Despite so much wreckage, Huawei still stands as the world’s topmost telecom supplier and second-biggest phone manufacturer. Despite the controversy the brand faces in several countries, it has continued to make inroads into the 5G market of several others. The world is clearly horizontally divided on the topic. Large parts of the world that have a huge mobile market are still undecided on following the US on a ban on the brand, India being one of them. The country is currently the world’s second-largest telecommunications market, and its decision could be pivotal for Huawei’s market standing.
President Trump has set out embargoes against Huawei, insisting that they pose security risks and will share sensitive information with their parent country, China. The brand has fought hard and long against these allegations and the result has been fireworks on the global telecom industry. However, after many months of bans and no trust statements, in late June, the US started weakening its stand against Huawei, as a part of the package to resume trade talks with China.
Fortunes seem to be turning for the company over the last month. On July 30, Huawei reported a revenue surge despite US ban, and the next announcement was that Huawei beat iPhone in the global market share in Q2 2019- at 17%. Targeted by Alphabet, when the supply of android was cut off for Huawei, it answered by launching its Android replacement “Harmony,” in early August.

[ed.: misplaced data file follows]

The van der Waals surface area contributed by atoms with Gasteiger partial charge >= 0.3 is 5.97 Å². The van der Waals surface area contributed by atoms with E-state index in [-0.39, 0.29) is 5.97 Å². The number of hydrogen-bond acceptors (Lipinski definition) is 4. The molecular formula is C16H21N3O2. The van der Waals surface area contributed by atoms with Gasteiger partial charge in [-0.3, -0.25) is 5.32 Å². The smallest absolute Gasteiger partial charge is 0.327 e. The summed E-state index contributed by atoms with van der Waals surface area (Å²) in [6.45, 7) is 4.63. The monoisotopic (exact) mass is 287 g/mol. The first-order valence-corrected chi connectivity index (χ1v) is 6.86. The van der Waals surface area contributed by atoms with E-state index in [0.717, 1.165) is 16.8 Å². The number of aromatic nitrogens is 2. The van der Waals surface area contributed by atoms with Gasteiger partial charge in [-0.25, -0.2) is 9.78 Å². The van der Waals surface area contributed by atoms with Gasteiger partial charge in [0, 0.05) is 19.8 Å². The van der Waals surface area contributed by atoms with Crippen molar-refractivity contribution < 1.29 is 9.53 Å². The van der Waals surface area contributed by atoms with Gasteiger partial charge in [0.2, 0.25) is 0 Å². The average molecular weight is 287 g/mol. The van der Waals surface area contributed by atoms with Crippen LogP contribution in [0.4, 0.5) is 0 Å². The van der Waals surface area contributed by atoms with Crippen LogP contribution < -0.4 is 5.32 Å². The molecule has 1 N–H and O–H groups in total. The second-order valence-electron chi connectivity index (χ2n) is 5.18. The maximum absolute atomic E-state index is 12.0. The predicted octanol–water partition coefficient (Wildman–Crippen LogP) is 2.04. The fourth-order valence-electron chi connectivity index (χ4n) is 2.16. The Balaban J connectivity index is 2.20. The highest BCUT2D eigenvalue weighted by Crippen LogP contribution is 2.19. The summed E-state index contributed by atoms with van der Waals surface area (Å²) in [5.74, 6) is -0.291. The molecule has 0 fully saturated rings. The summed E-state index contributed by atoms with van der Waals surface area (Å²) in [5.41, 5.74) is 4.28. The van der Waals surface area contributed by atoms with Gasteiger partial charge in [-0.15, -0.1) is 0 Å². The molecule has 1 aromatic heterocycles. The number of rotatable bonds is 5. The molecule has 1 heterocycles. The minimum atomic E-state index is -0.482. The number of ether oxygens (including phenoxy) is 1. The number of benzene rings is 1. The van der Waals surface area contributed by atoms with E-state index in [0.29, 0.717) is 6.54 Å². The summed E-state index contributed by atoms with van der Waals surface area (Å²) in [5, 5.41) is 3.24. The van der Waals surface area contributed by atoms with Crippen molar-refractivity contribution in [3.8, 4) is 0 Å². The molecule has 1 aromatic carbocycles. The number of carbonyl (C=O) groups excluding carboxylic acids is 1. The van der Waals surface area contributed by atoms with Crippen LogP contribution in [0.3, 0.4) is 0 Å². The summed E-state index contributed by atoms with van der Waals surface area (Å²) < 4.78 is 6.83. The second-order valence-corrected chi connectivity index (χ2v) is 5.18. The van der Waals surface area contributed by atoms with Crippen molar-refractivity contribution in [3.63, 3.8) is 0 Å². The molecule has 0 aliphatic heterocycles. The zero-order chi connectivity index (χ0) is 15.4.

In a clear and apparent push back to US an and propaganda against them, Huawei is ported to be working on its own version of Google Maps and is also apparently researching 6G wireless internet connectivity. By mid-August, the US Commerce Department extends reprieve had allowed companies to work with Huawei, largely because huge chunks of rural US runs its networks on cheaper Huawei’s products, and they were severely hit by the ban.
In a clear hit back, Huawei has accused the US of using cyber-attacks and threats to disrupt its business. There is also talk of the company planning to give universities $300 million each year, despite the US trade ban. Clearly, the threats of eliminating the brand for its perceived proximity to the Chinese government has not made a too big dent in its business or image.
Maybe it’s time for the might of the market (China’s economy produced $25.3 trillion in 2018, clearly making it the world’s largest economy, (while the US stands third at $20.5 trillion) and the population of 1.38 billion people is clearly a much heavier opponent than Trump expected. And interestingly, China is the largest foreign holder of U.S. Treasurys- in May 2019; it owned $1.11 trillion in Treasurys, almost 27% of the US public debt held by foreign countries.
The most powerful message here is- after the trade ban with the US, many local companies in China have hit the patriotic trail and are now in the process of launching equally useful and marketable (if not more) technology, without the help of the Big Brother.
Whose war was this anyway?